Georgia Governor Says Fani Willis’s Trump Case Is Looking ‘Very Political’

Jack Phillips
By Jack Phillips
February 28, 2024Politics
Georgia Governor Says Fani Willis’s Trump Case Is Looking ‘Very Political’
Georgia Gov. Brian Kemp delivers the State of the State address on the House floor of the state Capitol in Atlanta on Jan. 25, 2023. (Alex Slitz/AP Photo)

Georgia Gov. Brian Kemp said the Fulton County district attorney’s case against former President Donald Trump and other co-defendants is looking more political, coming as allegations have rocked the county prosecutor’s office that are threatening to derail the case.

Earlier this month, one of the co-defendants filed a court motion accusing Fulton County District Attorney Fani Willis and special prosecutor Nathan Wade of engaging in a clandestine relationship. There have been multiple hearings in the case so far, and the judge has said that she could face the possibility of disqualification.

“I gotta be careful about what I say here, because I was subpoenaed by Fani, with Willis in the special grand jury,” Mr. Kemp told NewsNation. “But it’s hard to believe that a process that I think many people—including myself—believe is very political, regardless of the merits behind the case, has gotten even more political now because of her actions and those of Mr. Wade and others.”

Mr. Kemp, a Republican, didn’t appear to offer any other details about the case. However, he believes the Fulton County judge will issue the proper ruling.

“I’m very confident Judge McAfee will make a good decision and then we can go from there,” he told the outlet.

A former divorce attorney for Mr. Wade, Terrence Bradley, was called to the witness stand to testify on the Willis–Wade relationship, which Ms. Willis and Mr. Wade confirmed. He denied knowing when their relationship started, going back on previous testimony.

“I do not have knowledge of it starting or when it started,” he said Tuesday.

On Tuesday, an attorney for Trump co-defendant Michael Roman, Ashleigh Merchant, read aloud a text message in which she had asked Mr. Bradley if he thought Ms. Willis and Mr. Wade started dating before Ms. Willis hired Mr. Wade. The lawyer replied, “Absolutely.”

In court papers and in court testimony, Ms. Willis has forcefully pushed back on allegations that their relationship started before Mr. Wade was hired and also denied allegations that she financially benefitted from the arrangement. Defense lawyers have alleged that she took vacations with Mr. Wade while they were in the relationship and that she had him pay for the trips.

That was denied earlier this month by both Mr. Wade and Ms. Willis, who claimed that she used cash to pay him back after he used his credit card. However, both acknowledged that they could not produce any receipts or evidence she used cash.

Another earlier witness, a former friend of Ms. Willis who worked in her office, testified that she saw Ms. Willis and Mr. Wade “hugging” and “kissing” in 2019, or several years before the two said the relationship started. The woman, Robin Yeartie, also said that she owned the condo in which Ms. Willis had lived.

Last week, President Trump’s attorneys submitted an affidavit from a private investigator, Charles Mittelstadt, who produced an analysis of Mr. Wade’s cellphone that showed they exchanged over 10,000 texts and phone calls before he was hired by the office and were sent many months before he was hired. His report also suggested that Mr. Wade may have stayed overnight at her condo several times, while he stated he never stayed the night during his testimony.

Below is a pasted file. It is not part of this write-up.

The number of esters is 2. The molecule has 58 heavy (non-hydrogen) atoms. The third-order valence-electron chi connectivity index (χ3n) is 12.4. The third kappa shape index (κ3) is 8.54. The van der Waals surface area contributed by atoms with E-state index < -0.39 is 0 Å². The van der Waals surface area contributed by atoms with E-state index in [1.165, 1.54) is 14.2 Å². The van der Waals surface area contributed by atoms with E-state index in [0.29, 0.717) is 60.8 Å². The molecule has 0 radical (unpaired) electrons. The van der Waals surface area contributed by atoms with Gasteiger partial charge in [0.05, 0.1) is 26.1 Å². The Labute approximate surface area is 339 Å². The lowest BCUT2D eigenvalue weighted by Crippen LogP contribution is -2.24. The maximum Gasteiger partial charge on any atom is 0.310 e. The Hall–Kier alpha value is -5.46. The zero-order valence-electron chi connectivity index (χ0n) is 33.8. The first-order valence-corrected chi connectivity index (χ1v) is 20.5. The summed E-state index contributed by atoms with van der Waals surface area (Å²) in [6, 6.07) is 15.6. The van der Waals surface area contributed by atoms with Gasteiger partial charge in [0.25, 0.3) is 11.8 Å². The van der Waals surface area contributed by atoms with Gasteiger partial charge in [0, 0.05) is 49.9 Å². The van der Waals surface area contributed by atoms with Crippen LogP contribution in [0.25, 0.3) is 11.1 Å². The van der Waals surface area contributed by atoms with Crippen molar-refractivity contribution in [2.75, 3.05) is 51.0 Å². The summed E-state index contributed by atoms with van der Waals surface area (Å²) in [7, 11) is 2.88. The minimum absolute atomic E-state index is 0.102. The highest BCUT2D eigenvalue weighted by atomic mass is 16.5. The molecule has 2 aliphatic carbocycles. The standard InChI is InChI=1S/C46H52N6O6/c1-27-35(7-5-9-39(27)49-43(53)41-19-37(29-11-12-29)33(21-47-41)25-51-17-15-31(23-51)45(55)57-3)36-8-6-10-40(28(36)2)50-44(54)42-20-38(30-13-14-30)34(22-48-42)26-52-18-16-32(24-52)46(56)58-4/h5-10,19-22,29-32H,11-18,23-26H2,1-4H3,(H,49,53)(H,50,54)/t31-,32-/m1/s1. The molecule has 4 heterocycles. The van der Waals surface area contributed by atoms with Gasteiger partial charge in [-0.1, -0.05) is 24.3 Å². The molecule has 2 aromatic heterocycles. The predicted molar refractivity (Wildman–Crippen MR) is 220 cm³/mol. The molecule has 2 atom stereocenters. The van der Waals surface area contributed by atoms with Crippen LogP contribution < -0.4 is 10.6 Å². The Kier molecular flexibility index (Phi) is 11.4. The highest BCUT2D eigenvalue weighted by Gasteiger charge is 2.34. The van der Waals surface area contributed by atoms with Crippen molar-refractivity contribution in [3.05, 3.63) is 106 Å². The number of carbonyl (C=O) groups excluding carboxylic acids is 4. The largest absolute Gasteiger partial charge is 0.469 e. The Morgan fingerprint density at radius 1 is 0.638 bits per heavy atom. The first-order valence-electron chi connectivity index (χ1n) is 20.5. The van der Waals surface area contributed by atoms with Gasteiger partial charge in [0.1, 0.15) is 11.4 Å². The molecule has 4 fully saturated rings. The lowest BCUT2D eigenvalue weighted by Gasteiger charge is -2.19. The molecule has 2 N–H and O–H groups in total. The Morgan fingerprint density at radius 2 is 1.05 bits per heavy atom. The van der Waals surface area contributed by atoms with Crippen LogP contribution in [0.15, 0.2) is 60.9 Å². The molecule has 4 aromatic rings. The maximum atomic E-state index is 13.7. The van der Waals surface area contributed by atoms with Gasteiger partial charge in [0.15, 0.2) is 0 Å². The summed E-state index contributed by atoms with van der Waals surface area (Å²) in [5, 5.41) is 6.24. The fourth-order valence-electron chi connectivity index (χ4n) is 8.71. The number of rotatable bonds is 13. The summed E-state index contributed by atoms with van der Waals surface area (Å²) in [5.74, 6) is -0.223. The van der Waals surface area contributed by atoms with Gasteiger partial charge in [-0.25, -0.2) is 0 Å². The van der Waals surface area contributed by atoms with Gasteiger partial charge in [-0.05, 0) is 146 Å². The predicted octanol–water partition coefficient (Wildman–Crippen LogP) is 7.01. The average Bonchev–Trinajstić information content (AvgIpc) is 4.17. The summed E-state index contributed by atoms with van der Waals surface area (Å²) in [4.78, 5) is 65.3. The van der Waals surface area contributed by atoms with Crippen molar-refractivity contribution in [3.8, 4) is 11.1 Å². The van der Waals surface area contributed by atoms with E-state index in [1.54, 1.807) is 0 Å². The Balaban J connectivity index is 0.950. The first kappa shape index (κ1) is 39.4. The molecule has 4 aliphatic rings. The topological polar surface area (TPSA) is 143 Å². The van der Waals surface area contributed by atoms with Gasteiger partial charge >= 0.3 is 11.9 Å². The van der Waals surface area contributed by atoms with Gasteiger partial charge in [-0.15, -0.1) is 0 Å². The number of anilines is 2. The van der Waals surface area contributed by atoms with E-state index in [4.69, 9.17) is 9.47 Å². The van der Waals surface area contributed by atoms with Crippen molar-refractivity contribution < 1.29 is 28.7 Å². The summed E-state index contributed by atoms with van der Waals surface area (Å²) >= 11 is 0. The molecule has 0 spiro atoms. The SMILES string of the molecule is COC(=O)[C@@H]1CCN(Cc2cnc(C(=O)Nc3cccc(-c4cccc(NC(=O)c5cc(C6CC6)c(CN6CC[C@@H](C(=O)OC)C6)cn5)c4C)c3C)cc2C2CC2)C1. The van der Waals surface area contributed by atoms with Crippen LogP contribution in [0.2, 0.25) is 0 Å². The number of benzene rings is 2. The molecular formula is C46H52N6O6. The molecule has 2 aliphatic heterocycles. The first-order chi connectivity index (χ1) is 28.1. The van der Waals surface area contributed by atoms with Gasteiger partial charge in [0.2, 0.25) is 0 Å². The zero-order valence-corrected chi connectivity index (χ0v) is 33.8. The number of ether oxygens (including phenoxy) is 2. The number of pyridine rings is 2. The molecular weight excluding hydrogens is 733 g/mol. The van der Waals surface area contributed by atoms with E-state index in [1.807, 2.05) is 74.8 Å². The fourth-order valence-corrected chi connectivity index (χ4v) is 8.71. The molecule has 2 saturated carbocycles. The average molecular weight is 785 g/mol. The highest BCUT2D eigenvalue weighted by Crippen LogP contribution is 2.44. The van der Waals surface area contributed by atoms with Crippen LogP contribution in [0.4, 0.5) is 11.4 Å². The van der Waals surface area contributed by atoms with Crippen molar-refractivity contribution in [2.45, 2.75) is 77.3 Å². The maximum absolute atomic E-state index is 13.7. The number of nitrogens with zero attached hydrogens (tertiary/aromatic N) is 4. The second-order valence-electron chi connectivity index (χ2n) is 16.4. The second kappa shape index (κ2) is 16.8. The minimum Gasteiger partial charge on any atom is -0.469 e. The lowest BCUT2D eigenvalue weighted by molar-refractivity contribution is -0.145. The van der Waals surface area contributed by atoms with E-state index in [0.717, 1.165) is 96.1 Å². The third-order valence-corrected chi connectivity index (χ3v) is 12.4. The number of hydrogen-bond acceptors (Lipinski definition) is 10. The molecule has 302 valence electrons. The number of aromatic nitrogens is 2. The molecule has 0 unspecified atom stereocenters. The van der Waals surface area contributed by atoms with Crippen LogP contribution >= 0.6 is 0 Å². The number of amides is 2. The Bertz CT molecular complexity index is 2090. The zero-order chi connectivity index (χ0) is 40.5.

In court papers last week, the district attorney’s office pushed back on the report and said it isn’t credible.

Days later, Trump lawyers filed a new motion and argued that Ms. Wills should again testify.

NTD Photo
(Left) Fulton County district attorney Fanni Willis testifies during a hearing into ‘misconduct’ allegations against her at the Fulton County Courthouse in Atlanta on Feb. 15, 2024. (Right) Fulton County Special Prosecutor Nathan Wade looks on during a hearing in the case of the State of Georgia v. Donald John Trump at the Fulton County Courthouse in Atlanta on Feb. 15, 2024. (Alyssa Pointer/Pool via Getty Images)

“The witnesses in this case—both Wade and Willis—testified that their romantic relationship did not begin until March or April of 2022 and that they had never spent the night together prior to the Spring of 2022,” the lawyers, adding that “the evidence offered by the defense to refute this testimony is admissible” in court.

“Given the testimony of Wade and Willis that they never spent the night together at the Hapeville condominium, the evidence—actual record evidence, not just an opinion or speculation—that proves that while talking on the phone with DA Willis,” it continued, “Wade drove from near his house to a location near her condo (if not exactly to her condo) at midnight, where he then remained for five hours—not once but twice in two months—qualifies as relevant evidence.”

If she were disqualified, Ms. Willis could face a nonpartisan council that supports prosecuting attorneys in Georgia, and they may need to find a new attorney to take over. That successor could either proceed with the charges against President Trump and 14 others or drop the case altogether. Even if a new lawyer went forward with the case, it would very likely not go to trial before November, when the former president is expected to be the Republican nominee for president.

The judge has set a March 1 date for the next hearing.

The Associated Press contributed to this report.

From The Epoch Times

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